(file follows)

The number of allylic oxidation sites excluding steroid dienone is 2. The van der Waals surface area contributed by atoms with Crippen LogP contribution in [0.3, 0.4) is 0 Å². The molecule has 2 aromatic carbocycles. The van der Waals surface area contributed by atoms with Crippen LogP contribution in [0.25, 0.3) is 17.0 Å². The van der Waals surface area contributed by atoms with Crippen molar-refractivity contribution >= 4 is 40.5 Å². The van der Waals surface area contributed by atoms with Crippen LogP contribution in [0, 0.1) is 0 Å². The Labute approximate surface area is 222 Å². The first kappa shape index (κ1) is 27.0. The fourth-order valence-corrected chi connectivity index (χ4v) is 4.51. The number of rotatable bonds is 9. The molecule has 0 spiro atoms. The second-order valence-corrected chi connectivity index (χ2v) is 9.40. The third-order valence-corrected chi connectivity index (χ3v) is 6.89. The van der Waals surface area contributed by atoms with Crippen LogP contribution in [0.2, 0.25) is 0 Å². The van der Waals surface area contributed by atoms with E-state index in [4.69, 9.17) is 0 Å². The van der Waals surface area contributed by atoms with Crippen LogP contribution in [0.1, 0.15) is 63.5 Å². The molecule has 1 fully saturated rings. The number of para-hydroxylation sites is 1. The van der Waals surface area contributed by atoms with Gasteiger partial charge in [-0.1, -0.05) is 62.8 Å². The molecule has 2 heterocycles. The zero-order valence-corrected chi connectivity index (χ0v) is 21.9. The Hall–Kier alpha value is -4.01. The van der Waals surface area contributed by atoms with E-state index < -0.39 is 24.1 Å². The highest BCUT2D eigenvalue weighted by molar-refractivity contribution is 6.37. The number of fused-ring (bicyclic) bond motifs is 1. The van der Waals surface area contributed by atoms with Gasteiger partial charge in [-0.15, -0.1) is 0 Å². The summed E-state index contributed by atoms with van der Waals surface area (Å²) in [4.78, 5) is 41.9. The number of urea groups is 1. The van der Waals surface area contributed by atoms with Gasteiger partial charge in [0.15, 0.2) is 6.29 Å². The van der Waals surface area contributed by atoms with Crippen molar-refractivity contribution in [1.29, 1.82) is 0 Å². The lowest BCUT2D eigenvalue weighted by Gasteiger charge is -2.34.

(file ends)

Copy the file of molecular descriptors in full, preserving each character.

The number of allylic oxidation sites excluding steroid dienone is 2. The van der Waals surface area contributed by atoms with Crippen LogP contribution in [0.3, 0.4) is 0 Å². The molecule has 2 aromatic carbocycles. The van der Waals surface area contributed by atoms with Crippen LogP contribution in [0.25, 0.3) is 17.0 Å². The van der Waals surface area contributed by atoms with Crippen molar-refractivity contribution >= 4 is 40.5 Å². The van der Waals surface area contributed by atoms with Crippen LogP contribution in [0, 0.1) is 0 Å². The Labute approximate surface area is 222 Å². The first kappa shape index (κ1) is 27.0. The fourth-order valence-corrected chi connectivity index (χ4v) is 4.51. The number of rotatable bonds is 9. The molecule has 0 spiro atoms. The second-order valence-corrected chi connectivity index (χ2v) is 9.40. The third-order valence-corrected chi connectivity index (χ3v) is 6.89. The van der Waals surface area contributed by atoms with Crippen LogP contribution in [0.2, 0.25) is 0 Å². The van der Waals surface area contributed by atoms with E-state index in [4.69, 9.17) is 0 Å². The van der Waals surface area contributed by atoms with Crippen LogP contribution in [0.1, 0.15) is 63.5 Å². The molecule has 1 fully saturated rings. The number of para-hydroxylation sites is 1. The van der Waals surface area contributed by atoms with Gasteiger partial charge in [-0.1, -0.05) is 62.8 Å². The molecule has 2 heterocycles. The zero-order valence-corrected chi connectivity index (χ0v) is 21.9. The Hall–Kier alpha value is -4.01. The van der Waals surface area contributed by atoms with E-state index < -0.39 is 24.1 Å². The highest BCUT2D eigenvalue weighted by molar-refractivity contribution is 6.37. The number of fused-ring (bicyclic) bond motifs is 1. The van der Waals surface area contributed by atoms with Gasteiger partial charge in [-0.15, -0.1) is 0 Å². The summed E-state index contributed by atoms with van der Waals surface area (Å²) in [4.78, 5) is 41.9. The number of urea groups is 1. The van der Waals surface area contributed by atoms with Gasteiger partial charge in [0.15, 0.2) is 6.29 Å². The van der Waals surface area contributed by atoms with Crippen molar-refractivity contribution in [1.29, 1.82) is 0 Å². The lowest BCUT2D eigenvalue weighted by Gasteiger charge is -2.34.